When fiction writers get to the end of their MFA they're expected to produce a project that is "book length," but they face the decision: do I make a collection of short stories or do I write a novel?
The short story collection tends to be the favorite in practice while the novel is what everyone says they'd like to do until they face having to do it.
There's points in favor of each.
Short Story Collection
The reason I say the short story collection tends to be what most people do is because it's what MFA workshops have set you up to do. In workshop you write and submit short stories, you get feedback, you find things to change and you make them better. Now, all you need to do is edit those stories on your own and you're halfway to a collection.
For people whom revision is easier than drafting, this is a the option of choice.
For people who can't get their minds around the length or structure of a novel, then the collection is, without question, the way to go. Often MFA programs don't have coursework on writing novels, or it's not as in depth as the course work on writing the short story.
Often, the collection seems like the ready-made option. Particularly when you have that moment of realization where you realize that the path of least resistance to your degree is to brush off a group of desperate stories whose only connective tissue is that you wrote them and call them "collected." It seems like a cop out to me, but a reasonable cop out. Particularly if your style/subject matter hasn't changed much while you've been in the MFA program. Then your stories are probably much more cohesive than mine as I tried a bunch of different styles and then switched gears from realism to fantasy.
Also, the "MFA project" asks you to present the fruits of your education. It is not specifically designed to ask you to produce something that anyone would ever want to publish as a book.
Which brings me to: short story collections are hard to sell.
There are three main ways to get a short story collection sold. (1) You win one of the short story collection contests that have publication attached to them like the Flannery O'Connor Award, the Iowa Short Fiction Award, or the AWP Award Series (there are a couple others but they don't come to mind). (2) You get a contract for a novel in which your agent convinces them to buy your collection as a "bonus"--mostly this is a "bonus" for the writer and a grudgingly accepted ultimatum for the publisher, and another reason why agents are so cool. (3) You get 3-12 stories published by The New Yorker and some publisher wants to collect and reprint them. There are other ways, but those are the three big ones. All other ways are extremely hard sells.*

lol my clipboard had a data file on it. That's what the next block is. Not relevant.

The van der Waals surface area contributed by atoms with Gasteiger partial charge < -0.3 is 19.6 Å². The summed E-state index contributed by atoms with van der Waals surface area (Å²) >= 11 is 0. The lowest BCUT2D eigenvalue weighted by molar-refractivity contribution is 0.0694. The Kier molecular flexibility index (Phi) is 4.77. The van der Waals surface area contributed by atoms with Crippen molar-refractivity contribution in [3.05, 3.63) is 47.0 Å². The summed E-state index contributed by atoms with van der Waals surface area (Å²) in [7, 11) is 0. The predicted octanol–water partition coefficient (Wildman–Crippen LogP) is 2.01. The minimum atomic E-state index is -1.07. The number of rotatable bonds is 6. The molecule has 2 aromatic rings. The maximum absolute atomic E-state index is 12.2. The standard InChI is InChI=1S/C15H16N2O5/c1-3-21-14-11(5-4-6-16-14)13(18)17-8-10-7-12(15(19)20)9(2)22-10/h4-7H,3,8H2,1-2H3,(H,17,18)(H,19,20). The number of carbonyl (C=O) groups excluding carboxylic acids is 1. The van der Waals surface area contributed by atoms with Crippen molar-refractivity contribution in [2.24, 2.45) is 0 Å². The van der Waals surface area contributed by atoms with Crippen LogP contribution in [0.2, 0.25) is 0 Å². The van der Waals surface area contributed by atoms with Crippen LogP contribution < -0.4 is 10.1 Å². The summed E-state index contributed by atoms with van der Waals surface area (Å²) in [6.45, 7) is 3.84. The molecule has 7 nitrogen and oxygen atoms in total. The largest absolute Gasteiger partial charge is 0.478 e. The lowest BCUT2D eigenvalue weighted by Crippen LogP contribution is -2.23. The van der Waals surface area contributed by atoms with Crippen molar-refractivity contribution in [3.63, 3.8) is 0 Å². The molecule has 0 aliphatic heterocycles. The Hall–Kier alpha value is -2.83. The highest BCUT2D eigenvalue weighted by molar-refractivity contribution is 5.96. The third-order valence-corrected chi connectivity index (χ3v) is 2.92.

Now consider how many MFA thesis collections are out there in the world and you're suddenly wondering why you'd want to put energy into a collection when you could be putting it into a novel -- or at least that's what I'm wondering.
The big thing the novel has going for it is that it can be sold. That is, it's likely that (all prose being considered equal) someone will want to publish it. All that time, effort, and editing will result in a bound, typeset version of something with your name on it. Even if the cover sucks it's still your book.
The big downside to writing the novel as MFA thesis is that the MFA is not geared toward getting you to produce a novel. As mentioned above, it's the short story that's the perfect size and shape for weekly workshops, not the baggy monsters. Therefore, you'll likely be generating new material and editing it in a shorter span of time.
Then there's the whole has anybody taught you how to write a novel? question which seems to trip people up. I've heard quiet a few people say that they won't try to write a novel (including well published short storyists) because they just don't know how to put one together. Although if you look outside your MFA you can almost always find someone to teach you or materials to use to teach yourself. (Screenplay structure, as I understand it, is where to start looking.)
Then there's the not to be overlooked notion of having an idea big enough to fill a novel.
Where I'm at
See, I thought I had a plan (a novel). Then I had another plan (a story collection)--a plan I put in writing this time! And now I don't know if that plan is as good as the new-new plan (a novel, different from the first novel which I now know I couldn't sustain).
The new-new plan is, albeit, new and shiny. But I might be in the throws of saying hey, if my short story collection idea is going to be as much work as my novel idea then why don't I write the novel, have more fun, and end up with a more viable product at the end?
My advisor recently asked me to crunch numbers and find out where I'm at so that we can think about how best to spend my time. She didn't commit to one side of the debate or the other, but the mere suggestion of number crunching had me thinking all weekend.
The question is not as easy to answer as one would think. I've known a lot of people who said they were going to write a novel for their thesis project. It was only logical, and when it came down to it, logic changed and the logical thing to do was a collection. And now I don't know where I'm going to land with four months until it's due.
*This, of course, makes me laugh. Like any of those three are particularly easy.